Strategic Agility by Stimson Center

A Defense Strategy for a New Era: Military Superiority, Agility, and Efficiency

-This report looks at three key areas of analysis for the future military: US Interests, Comparative Strengths, and Priorities in Defense Choices. Taken together, the analysis suggests an update to the current strategy to take better advantage of the unmatched flexibility, agility, and reach of US forces. The authors call this approach “Strategic Agility.”

-US Interests: Only some interests can be protected or promoted through the use of military power and even fewer are important enough to warrant the shedding of American blood. The US now faces a less threatening international environment than it has since the early 1990s. Vital interests should be defined as: protecting the US homeland from foreign enemies; protecting US allies from attack; and ensuring unimpeded access to the global commons. Most areas of global instability pose only indirect threats to the United States, and should be viewed as threats to be managed rather than resolved through protracted military involvement.

-Comparative Strengths: We have a better understanding of the strengths and weakness of US-military capabilities after a decade of war. The US has unsurpassed global flexibility, agility, and reach. Space, air, naval, and special operations forces make it possible for the US to reach virtually any spot on the globe in a timely manner. These forces have unprecedented reach, precision, and lethality, providing capabilities that seemed like distant visions not many years ago. At the same time, US capabilities to fight unconventional wars on the ground, to defeat insurgencies, to stabilize governance, and to ensure security for societies in distant regions is limited, at best.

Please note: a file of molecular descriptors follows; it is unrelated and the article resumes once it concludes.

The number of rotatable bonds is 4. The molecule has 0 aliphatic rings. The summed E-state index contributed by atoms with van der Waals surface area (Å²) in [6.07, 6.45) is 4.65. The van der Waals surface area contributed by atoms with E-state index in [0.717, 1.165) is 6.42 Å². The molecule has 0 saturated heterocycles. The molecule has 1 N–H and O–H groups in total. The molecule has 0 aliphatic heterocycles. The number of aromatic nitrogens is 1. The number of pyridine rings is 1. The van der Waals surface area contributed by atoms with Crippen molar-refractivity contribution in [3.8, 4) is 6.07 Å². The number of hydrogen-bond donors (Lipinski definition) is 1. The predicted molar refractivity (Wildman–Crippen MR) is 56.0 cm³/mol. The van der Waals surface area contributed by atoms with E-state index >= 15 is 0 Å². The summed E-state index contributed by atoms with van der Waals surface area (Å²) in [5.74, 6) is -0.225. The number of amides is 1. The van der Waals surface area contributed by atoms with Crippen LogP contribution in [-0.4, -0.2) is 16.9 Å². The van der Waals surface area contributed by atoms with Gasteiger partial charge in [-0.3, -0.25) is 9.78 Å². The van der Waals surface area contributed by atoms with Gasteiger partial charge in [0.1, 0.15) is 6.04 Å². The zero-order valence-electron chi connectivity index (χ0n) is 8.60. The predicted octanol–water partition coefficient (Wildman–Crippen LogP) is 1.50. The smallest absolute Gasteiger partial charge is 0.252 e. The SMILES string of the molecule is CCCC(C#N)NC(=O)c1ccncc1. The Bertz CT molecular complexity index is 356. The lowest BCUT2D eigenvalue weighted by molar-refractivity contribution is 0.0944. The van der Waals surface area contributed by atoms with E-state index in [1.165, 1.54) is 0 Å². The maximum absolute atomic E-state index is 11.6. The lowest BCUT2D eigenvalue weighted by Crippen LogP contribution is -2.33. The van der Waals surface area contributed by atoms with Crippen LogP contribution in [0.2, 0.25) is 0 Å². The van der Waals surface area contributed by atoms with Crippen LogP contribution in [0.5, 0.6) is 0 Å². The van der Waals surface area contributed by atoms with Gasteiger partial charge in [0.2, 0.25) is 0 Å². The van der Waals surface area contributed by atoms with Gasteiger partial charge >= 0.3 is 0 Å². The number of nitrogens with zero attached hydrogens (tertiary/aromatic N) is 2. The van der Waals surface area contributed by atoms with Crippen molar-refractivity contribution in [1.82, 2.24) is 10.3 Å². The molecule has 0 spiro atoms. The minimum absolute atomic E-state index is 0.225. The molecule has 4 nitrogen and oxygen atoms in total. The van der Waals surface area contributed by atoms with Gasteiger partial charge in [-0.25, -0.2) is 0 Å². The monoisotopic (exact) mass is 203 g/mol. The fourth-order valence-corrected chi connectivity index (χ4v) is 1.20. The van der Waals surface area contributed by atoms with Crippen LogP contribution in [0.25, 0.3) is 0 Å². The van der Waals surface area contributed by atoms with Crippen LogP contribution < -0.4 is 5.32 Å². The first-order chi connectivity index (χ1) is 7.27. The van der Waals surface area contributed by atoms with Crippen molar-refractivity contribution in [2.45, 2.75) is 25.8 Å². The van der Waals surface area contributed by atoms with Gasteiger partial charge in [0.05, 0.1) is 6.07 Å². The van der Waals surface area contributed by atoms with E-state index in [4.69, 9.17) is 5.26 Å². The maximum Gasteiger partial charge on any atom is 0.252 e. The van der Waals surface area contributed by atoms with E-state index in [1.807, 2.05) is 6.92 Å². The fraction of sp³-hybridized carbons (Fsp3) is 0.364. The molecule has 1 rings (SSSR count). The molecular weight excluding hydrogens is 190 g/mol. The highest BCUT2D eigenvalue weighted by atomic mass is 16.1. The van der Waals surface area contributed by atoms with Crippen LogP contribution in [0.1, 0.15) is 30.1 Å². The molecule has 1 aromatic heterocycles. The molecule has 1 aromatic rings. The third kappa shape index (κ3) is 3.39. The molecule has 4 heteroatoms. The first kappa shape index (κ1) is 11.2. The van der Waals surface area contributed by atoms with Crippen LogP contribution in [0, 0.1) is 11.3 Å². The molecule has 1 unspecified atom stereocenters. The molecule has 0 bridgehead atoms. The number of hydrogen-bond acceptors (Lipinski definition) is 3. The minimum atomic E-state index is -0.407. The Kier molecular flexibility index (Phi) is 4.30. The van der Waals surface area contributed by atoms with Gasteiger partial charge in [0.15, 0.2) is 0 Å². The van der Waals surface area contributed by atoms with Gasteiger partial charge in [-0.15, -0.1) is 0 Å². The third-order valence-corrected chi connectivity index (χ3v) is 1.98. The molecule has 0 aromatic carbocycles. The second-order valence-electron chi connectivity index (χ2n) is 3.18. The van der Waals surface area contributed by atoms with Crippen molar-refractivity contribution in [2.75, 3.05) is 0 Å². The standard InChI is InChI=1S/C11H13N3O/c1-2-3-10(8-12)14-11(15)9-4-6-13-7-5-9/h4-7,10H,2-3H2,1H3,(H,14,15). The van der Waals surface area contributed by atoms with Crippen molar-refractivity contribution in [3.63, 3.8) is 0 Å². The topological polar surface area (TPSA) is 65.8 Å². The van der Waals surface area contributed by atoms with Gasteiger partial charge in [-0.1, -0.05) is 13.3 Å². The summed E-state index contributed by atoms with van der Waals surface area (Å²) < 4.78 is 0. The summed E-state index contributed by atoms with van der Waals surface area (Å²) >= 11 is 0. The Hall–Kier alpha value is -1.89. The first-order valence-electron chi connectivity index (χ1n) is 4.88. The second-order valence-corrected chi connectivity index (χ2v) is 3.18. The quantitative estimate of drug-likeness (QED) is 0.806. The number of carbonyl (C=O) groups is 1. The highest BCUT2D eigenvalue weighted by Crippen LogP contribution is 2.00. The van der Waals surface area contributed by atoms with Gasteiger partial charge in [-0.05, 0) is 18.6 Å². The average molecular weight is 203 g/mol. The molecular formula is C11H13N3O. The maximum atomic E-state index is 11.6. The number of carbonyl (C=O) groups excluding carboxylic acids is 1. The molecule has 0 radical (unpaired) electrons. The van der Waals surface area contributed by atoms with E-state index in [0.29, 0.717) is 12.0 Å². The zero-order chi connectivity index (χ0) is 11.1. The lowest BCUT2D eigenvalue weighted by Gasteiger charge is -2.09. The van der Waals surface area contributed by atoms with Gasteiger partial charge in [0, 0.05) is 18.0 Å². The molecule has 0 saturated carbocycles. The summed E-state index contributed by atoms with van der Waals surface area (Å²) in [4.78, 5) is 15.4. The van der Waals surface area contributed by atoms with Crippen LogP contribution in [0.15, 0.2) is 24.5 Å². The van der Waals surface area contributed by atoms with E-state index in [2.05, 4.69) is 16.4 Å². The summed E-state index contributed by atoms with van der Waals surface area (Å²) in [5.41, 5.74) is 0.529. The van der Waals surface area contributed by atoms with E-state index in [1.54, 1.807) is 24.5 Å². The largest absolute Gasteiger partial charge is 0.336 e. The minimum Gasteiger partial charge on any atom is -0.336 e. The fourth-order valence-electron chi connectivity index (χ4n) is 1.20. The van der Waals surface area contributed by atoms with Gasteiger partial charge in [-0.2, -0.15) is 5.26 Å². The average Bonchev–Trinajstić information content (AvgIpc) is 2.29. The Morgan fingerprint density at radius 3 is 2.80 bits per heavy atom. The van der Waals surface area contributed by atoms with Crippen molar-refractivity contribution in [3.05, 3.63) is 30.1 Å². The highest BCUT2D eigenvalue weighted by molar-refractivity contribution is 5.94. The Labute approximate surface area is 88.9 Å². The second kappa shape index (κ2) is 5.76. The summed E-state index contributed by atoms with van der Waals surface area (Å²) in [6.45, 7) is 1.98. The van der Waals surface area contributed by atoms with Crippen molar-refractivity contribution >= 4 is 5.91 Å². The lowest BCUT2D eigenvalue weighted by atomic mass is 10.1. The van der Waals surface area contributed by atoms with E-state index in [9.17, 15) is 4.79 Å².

-Priorities in Defense Choices: Instead of the static positioning that governed the disposition of US forces during the Cold War, the United States should move to an expeditionary model that facilitates continuing engagement without elaborate overseas infrastructures. This includes frequent rotations of expeditionary forces to exercise jointly with allies, familiarize themselves with potential combat theaters, and demonstrate US resolve and capabilities. This model would play to US comparative military advantages without potentially counterproductive involvement in other nations’ politics and the antagonisms that result from sensitivities of presence.

-Care should be taken to avoid developing permanent facilities in the Middle East/South Asia. Friends in the region can be reassured by joint planning and frequent rotational deployments for joint exercises to demonstrate capabilities. In the Asia Pacific, if the US maintains its commitments and military presence and devotes the resources necessary to keep its technological edge, our advantage in military power will provide time for US diplomatic strategy to pursue equitable and peaceful relations with China, building on our common economic interests.

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